The objects and activities available on the website are linked directly to elements of curricula in England, Scotland, Wales and Northern Ireland in History, Art & Design, Computing and SMSC (Social, Moral, Spiritual and Cultural Development) in England.
New ideas for teaching this period are being explored in partnership with The Historical Association, through the sponsorship of 30 teacher fellows. Ranging from Key Stage 2 to A-level, they have been working with leading historians and experienced teacher educators to develop their subject knowledge and create resources to help deepen student understanding of the period.
An annual challenge for schools will also be launched as part of the Age of Revolution programme. Pupils will be tasked with using an object or historical theme and will encourage integration and use of tools and technologies such as animation, digital design, micro-computers and 3D printing. This will tap into The Maker Movement, which combines new technologies with traditional, physical making to solve problems and bring new ideas to life.
The Age of Revolution will build on the existing Waterloo200 website, set up with funding from the Heritage Lottery Fund to celebrate the bicentenary of the famous battle. The expanded site will serve as a valuable asset for teachers looking to cover a wide range of topics and themes within the period and tap into its relevance and timeliness. Starting off with 50 new key artefacts from the era, there is plenty on offer to engage young minds on the subject.
His Grace the 9th Duke of Wellington, OBE, DL, said:
“I very much welcome the relaunch of the Waterloo 200 website on the 203rd anniversary of the Battle. The Age of Revolution is an exciting free educational legacy programme for all ages that combines the nation's wide-ranging cultural and heritage collections with the latest digital technologies, historical research and expertise in teaching and learning. I hope that all visitors to this site will find it interesting and stimulating.”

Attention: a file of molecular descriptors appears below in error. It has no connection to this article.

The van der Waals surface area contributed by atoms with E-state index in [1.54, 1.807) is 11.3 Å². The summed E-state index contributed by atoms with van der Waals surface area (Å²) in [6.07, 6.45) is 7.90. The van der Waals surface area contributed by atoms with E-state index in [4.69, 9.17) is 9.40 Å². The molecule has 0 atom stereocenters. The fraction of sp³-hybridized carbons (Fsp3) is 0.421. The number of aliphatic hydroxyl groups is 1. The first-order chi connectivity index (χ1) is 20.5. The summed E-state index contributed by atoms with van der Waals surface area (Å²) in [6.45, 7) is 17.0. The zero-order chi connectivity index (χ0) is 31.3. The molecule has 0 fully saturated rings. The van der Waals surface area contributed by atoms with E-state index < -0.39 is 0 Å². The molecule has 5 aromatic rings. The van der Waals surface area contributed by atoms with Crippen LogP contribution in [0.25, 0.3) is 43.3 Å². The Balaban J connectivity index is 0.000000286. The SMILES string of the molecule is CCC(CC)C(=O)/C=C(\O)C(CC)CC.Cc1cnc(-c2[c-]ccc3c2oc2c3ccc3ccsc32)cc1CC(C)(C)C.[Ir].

The Age of Revolution programme was developed by Waterloo200 – a charity dedicated to advancing education on the timespan around the Battle of Waterloo – in partnership with the University of Kent, Culture24 and the Historical Association. A wide range of museums and galleries across the UK have given valuable access to artefacts as well as wider support and funding has been received from the Department of Culture, Media and Sport. Initial funding for Waterloo200 came from the Heritage Lottery Fund.
Rebecca Sullivan at Historical Association, said:
“We’ve seen first-hand the interest that The Age of Revolution has generated among teachers in the pilot schemes that have taken place. Now, with the range of resources available, this fascinating era of history can be made more accessible to schools. Using the objects to deliver lessons can really capture students’ imaginations. We hope to hear a lot more on how the materials are being used in the classroom as the programme continues.”
Victoria Nielson, CEO for Waterloo200, added:
“This is not just a history project. It is a cross-curricular opportunity that is steeped in cultural connections with every element encouraged to work as hard as possible and be cohesive in its approach. That’s why we hope that educators from a range of schools across all kinds of subjects will find The Age of Revolution website useful for lesson planning and inspiration.”